KAYE: Now let's get back to Egypt. Besides street protests, we are now seeing the first fallout over President Mohamed Morsi's power grab. CNN's Reza Sayah is live in Cairo this morning for us.
Reza, so what exactly has happened now with the government?
REZA SAYAH, CNN INTERNATIONAL CORRESPONDENT: Well, this face-off between Mr. Morsi, the Egyptian president and his opponents is starting to take shape with a number of important developments today. One of his presidential advisers resigned in protest, the Supreme Judicial Council. The body that represents the top judges in Egypt held an emergency meeting and released a statement describing Mr. Morsi's decrees that he announced on Thursday to be an attack, an unprecedented attack on the independence of the judiciary.
We spoke to a judge, and this is important, who is telling us that all the judges in the city of Alexandria, this is Egypt's second largest city, have gone on strike, suspended their work indefinitely, and we have an announcement by a number of political factions that on Tuesday here in Cairo there's going to be a million man protest and sit-in with a number of demands.
Among those demands, these political factions are making, is a demand for Mr. Morsi to reverse his decree, so this face-off between the president and his opponents taking shape behind us here in Tahrir Square, and I'm going to carefully step out of the way.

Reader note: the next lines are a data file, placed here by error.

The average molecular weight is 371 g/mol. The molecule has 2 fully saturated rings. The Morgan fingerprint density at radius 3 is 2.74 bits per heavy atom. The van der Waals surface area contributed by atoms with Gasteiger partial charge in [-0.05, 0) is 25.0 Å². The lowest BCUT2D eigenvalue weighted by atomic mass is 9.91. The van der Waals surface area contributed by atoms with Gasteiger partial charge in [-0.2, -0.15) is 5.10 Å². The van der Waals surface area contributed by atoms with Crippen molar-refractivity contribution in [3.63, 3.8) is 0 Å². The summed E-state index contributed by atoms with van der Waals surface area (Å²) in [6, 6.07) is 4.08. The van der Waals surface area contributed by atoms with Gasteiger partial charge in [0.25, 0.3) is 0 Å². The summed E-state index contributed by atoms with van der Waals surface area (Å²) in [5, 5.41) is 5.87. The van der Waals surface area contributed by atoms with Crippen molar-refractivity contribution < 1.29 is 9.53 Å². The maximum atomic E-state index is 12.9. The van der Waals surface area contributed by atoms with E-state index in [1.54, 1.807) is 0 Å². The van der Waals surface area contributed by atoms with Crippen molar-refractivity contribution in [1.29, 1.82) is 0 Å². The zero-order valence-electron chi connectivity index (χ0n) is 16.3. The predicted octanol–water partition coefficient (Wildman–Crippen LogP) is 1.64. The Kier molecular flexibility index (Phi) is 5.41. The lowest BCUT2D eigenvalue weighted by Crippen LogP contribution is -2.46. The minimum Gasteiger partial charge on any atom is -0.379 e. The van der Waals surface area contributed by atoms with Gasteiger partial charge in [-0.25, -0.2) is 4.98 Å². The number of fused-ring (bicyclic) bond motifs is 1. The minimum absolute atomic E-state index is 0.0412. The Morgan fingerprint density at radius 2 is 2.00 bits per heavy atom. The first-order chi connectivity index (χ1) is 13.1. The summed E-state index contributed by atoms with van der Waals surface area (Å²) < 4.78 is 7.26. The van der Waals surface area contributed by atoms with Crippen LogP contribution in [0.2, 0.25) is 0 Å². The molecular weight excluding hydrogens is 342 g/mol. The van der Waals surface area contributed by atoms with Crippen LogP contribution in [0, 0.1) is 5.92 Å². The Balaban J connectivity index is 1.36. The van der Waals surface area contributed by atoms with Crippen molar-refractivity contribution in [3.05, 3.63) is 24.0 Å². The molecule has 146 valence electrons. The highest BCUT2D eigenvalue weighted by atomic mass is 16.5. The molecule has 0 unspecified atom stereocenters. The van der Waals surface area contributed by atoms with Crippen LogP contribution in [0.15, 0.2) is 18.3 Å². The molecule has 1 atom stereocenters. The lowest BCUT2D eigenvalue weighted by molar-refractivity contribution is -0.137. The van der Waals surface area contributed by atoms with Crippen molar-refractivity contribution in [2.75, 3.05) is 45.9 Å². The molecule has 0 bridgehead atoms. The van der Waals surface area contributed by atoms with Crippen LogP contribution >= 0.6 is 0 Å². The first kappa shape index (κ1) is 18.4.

You can see that demonstrators are still there, but the numbers are nowhere near what we saw yesterday. You see the tents. Protesters pitching them to spend the night. Some people trickling in, but certainly, Randi, nowhere near the numbers that we saw yesterday.
KAYE: Does it surprise you, Reza? I mean, you've been covering this region for some time. We saw the Arab Spring, we saw the end of Hosni Mubarak, does it surprise you that now they are calling Mohamed Morsi a dictator and calling for him to step down there?
SAYAH: Well, look, I think one of the outcomes of the Egyptian revolution was that Egyptians in general lost their fear and inhibition to speak up and protest. They value their revolution. Many of these political movements will tell you, they value the democratic principles that they fought for, and they believe these recent moves by Egyptian President Morsi is undermining the democratic process.
So if you talk to many of these people out here. They say it's no surprise that they have come out and protested again. They say they are going to be out here for the duration of this until their call is heeded, and I think one of the factors is looking ahead. How much staying power these protesters have and what Mr. Morsi is going to do to defuse this conflict -- Randi. KAYE: And how much do you think this power grab has to do? How much do you think it's feeding off of Mohamed Morsi's role in the ceasefire between Israel and Gaza?